Monday, 3 february 2020 | Redacción CEU
Have you ever felt demotivated at work? Do you often dream about your dream job? Do you think that there are tasks in which you are the best, but to which you dedicate little time? Have you ever realized that you try to avoid a task with so much effort that you finally end up dedicating more time to it than to anything? These questions usually lead to the questioning of your job. Indeed, they may end up being the germ that leads you to abandoning it. Nonetheless, what if instead of resigning from your position, you "redesign" the job you have? Today, at the CEU IAM Blog, we explore the concept of "job crafting".
Although a company accurately defines the tasks that their employees must perform in certain positions, the goals that they should work towards and the path they have to follow to achieve them, the firm only has a limited capacity to influence the image that these workers have about their jobs. Professionals might share certain ideas, but each of them will conceive their work in a different way. Some will consider their jobs in the way that is expected. Meanwhile, others will understand that what might be normal for the rest can be truly motivational and inspirational for them. The latter is precisely what Amy Wrzesniewski, an American organizational psychologist, observed in the research that she conducted for years into the work of cleaning employees at a hospital. This study serves as a starting point to the concept that we know today as "job crafting".
The best way to understand what the essence of this new work approach is by giving an example. Lucia and Raquel work in the same clothing store. They share the same shifts, perform the same tasks and work on a rotating basis with the same employees. However, when they talk about their jobs, they do it in very different ways. For example, Lucia just describes the different tasks that she performs in her daily routine and the monthly objectives they must achieve. She explains that she is combining this job with her studies in marketing. When she finishes this course, she will try to find a job that fits more with her academic background. Raquel is also studying. She is about to finish a training course on pattern design. When she talks about her current position, she highlights that it involves helping clients to find what suits them best. This is the reason why she always tries to be aware of the latest trends. These are two workers with similar circumstances, but with different conceptions of their work.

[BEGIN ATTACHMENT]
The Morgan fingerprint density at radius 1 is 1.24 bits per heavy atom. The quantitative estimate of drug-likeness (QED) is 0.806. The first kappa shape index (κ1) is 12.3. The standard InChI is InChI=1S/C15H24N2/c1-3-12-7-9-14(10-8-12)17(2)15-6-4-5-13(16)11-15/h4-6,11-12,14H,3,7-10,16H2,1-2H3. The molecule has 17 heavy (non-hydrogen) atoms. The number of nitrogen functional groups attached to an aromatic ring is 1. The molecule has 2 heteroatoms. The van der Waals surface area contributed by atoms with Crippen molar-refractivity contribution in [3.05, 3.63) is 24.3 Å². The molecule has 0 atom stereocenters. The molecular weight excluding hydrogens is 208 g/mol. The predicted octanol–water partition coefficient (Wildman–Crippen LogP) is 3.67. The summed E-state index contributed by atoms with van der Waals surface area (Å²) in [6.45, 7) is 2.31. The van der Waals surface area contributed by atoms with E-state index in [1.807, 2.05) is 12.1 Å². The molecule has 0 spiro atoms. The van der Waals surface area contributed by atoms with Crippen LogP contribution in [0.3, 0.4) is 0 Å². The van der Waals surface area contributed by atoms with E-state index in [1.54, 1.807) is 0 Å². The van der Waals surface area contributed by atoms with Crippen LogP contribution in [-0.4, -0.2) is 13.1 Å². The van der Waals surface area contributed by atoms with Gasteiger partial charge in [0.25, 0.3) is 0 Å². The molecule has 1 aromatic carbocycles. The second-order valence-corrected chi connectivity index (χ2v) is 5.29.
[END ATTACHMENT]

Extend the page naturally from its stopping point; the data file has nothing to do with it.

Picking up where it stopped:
As its name suggests, "job crafting" is a technique based on the "design", "elaboration" or "modification" of the job in such a way that motivations, strengths and passions can be incorporated into it. It is an approach that proposes visualizing the work, identifying the different elements and reorganizing them to better suit professionals. In other words, it is about adapting the characteristics of the job to fit the singularities of each employee. Thanks to this approach, among other things, professionals will be able to have greater control over their work, increase their level of satisfaction and optimize their work conditions. On top of that, they might end up playing new roles that adapt better to them.
To achieve this, this method takes into account three fundamental aspects that professionals must evaluate:
This is mainly an exercise in self-evaluation, since being effective requires a knowledge of the interests, preferences, abilities, weaknesses and abilities of the employees themselves. Despite this, it may also be beneficial for organizations. In fact, it can be fostered by them. Obviously, this means being willing to abandon an approach based on rigid patterns in the conception of work.
When companies opt for job crafting, they may find some advantages such as the increase in performance and productivity, the improvement of the work environment, the higher level of commitment and attachment and the talent retention and loyalty. The executives and managers who are responsible for implementing this approach should focus on aspects like the promotion of workers' autonomy, the support of their work, the development of professional career plans, the involvement of employees in the achievement of goals, the active listening and the exchange of impressions.
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